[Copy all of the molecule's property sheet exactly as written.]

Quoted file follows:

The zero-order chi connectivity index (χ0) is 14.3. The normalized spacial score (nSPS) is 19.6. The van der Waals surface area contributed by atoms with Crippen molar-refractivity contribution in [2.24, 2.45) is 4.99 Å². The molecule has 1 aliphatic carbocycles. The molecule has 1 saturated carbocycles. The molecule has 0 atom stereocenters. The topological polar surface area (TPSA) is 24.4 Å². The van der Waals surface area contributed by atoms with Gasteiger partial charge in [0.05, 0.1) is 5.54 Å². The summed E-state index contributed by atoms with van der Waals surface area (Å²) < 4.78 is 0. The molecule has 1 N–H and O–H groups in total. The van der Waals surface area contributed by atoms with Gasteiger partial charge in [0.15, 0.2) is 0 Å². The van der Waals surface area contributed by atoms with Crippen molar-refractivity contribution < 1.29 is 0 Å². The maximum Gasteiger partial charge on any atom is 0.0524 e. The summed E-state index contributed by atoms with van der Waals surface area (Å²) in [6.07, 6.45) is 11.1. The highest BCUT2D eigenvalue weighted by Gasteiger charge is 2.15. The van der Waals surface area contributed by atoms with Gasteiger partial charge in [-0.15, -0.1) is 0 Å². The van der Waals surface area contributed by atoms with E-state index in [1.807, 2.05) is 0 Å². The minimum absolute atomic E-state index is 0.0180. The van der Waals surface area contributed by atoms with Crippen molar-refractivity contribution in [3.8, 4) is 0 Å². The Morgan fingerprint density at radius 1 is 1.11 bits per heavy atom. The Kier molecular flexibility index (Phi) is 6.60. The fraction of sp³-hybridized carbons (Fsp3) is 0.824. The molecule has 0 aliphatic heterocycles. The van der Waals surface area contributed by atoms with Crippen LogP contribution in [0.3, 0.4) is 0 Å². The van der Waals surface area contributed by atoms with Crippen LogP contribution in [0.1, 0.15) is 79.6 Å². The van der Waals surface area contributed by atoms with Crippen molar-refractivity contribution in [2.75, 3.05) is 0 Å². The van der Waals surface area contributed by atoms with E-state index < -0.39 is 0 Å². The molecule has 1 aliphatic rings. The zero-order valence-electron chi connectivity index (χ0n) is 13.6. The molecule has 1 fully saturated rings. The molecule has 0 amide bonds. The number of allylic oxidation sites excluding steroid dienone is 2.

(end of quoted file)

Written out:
The zero-order chi connectivity index (χ0) is 14.3. The normalized spacial score (nSPS) is 19.6. The van der Waals surface area contributed by atoms with Crippen molar-refractivity contribution in [2.24, 2.45) is 4.99 Å². The molecule has 1 aliphatic carbocycles. The molecule has 1 saturated carbocycles. The molecule has 0 atom stereocenters. The topological polar surface area (TPSA) is 24.4 Å². The van der Waals surface area contributed by atoms with Gasteiger partial charge in [0.05, 0.1) is 5.54 Å². The summed E-state index contributed by atoms with van der Waals surface area (Å²) < 4.78 is 0. The molecule has 1 N–H and O–H groups in total. The van der Waals surface area contributed by atoms with Gasteiger partial charge in [0.15, 0.2) is 0 Å². The van der Waals surface area contributed by atoms with Crippen molar-refractivity contribution < 1.29 is 0 Å². The maximum Gasteiger partial charge on any atom is 0.0524 e. The summed E-state index contributed by atoms with van der Waals surface area (Å²) in [6.07, 6.45) is 11.1. The highest BCUT2D eigenvalue weighted by Gasteiger charge is 2.15. The van der Waals surface area contributed by atoms with Gasteiger partial charge in [-0.15, -0.1) is 0 Å². The van der Waals surface area contributed by atoms with E-state index in [1.807, 2.05) is 0 Å². The minimum absolute atomic E-state index is 0.0180. The van der Waals surface area contributed by atoms with Crippen molar-refractivity contribution in [3.8, 4) is 0 Å². The Morgan fingerprint density at radius 1 is 1.11 bits per heavy atom. The Kier molecular flexibility index (Phi) is 6.60. The fraction of sp³-hybridized carbons (Fsp3) is 0.824. The molecule has 0 aliphatic heterocycles. The van der Waals surface area contributed by atoms with Crippen LogP contribution in [0.3, 0.4) is 0 Å². The van der Waals surface area contributed by atoms with Crippen LogP contribution in [0.1, 0.15) is 79.6 Å². The van der Waals surface area contributed by atoms with Crippen molar-refractivity contribution in [2.75, 3.05) is 0 Å². The van der Waals surface area contributed by atoms with E-state index < -0.39 is 0 Å². The molecule has 1 aliphatic rings. The zero-order valence-electron chi connectivity index (χ0n) is 13.6. The molecule has 1 fully saturated rings. The molecule has 0 amide bonds. The number of allylic oxidation sites excluding steroid dienone is 2.